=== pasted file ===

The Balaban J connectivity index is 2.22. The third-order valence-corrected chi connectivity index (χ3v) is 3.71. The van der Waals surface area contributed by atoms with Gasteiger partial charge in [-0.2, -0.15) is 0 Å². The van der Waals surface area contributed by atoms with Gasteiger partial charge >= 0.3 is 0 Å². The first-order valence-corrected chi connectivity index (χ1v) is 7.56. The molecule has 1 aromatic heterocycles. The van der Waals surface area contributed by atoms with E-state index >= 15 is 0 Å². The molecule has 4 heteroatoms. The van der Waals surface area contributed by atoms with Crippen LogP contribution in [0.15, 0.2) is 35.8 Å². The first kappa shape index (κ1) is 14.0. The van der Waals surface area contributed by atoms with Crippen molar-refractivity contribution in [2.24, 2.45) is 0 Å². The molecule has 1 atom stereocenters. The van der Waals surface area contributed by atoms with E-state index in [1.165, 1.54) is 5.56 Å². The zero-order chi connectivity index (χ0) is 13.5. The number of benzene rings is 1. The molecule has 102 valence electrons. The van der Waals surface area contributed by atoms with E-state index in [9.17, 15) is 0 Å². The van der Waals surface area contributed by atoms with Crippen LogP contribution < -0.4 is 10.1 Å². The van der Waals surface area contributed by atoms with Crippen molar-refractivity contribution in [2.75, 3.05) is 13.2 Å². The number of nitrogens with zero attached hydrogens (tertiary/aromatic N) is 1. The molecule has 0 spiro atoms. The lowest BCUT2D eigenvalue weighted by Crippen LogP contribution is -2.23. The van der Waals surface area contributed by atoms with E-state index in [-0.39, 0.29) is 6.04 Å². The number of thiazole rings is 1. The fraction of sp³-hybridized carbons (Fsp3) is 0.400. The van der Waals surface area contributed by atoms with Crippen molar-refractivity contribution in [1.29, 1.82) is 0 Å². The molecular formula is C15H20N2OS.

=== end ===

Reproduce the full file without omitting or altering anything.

The Balaban J connectivity index is 2.22. The third-order valence-corrected chi connectivity index (χ3v) is 3.71. The van der Waals surface area contributed by atoms with Gasteiger partial charge in [-0.2, -0.15) is 0 Å². The van der Waals surface area contributed by atoms with Gasteiger partial charge >= 0.3 is 0 Å². The first-order valence-corrected chi connectivity index (χ1v) is 7.56. The molecule has 1 aromatic heterocycles. The van der Waals surface area contributed by atoms with E-state index >= 15 is 0 Å². The molecule has 4 heteroatoms. The van der Waals surface area contributed by atoms with Crippen LogP contribution in [0.15, 0.2) is 35.8 Å². The first kappa shape index (κ1) is 14.0. The van der Waals surface area contributed by atoms with Crippen molar-refractivity contribution in [2.24, 2.45) is 0 Å². The molecule has 1 atom stereocenters. The van der Waals surface area contributed by atoms with E-state index in [1.165, 1.54) is 5.56 Å². The zero-order chi connectivity index (χ0) is 13.5. The number of benzene rings is 1. The molecule has 102 valence electrons. The van der Waals surface area contributed by atoms with E-state index in [9.17, 15) is 0 Å². The van der Waals surface area contributed by atoms with Crippen LogP contribution < -0.4 is 10.1 Å². The van der Waals surface area contributed by atoms with Crippen molar-refractivity contribution in [2.75, 3.05) is 13.2 Å². The number of nitrogens with zero attached hydrogens (tertiary/aromatic N) is 1. The molecule has 0 spiro atoms. The lowest BCUT2D eigenvalue weighted by Crippen LogP contribution is -2.23. The van der Waals surface area contributed by atoms with E-state index in [-0.39, 0.29) is 6.04 Å². The number of thiazole rings is 1. The fraction of sp³-hybridized carbons (Fsp3) is 0.400. The van der Waals surface area contributed by atoms with Crippen molar-refractivity contribution in [1.29, 1.82) is 0 Å². The molecular formula is C15H20N2OS.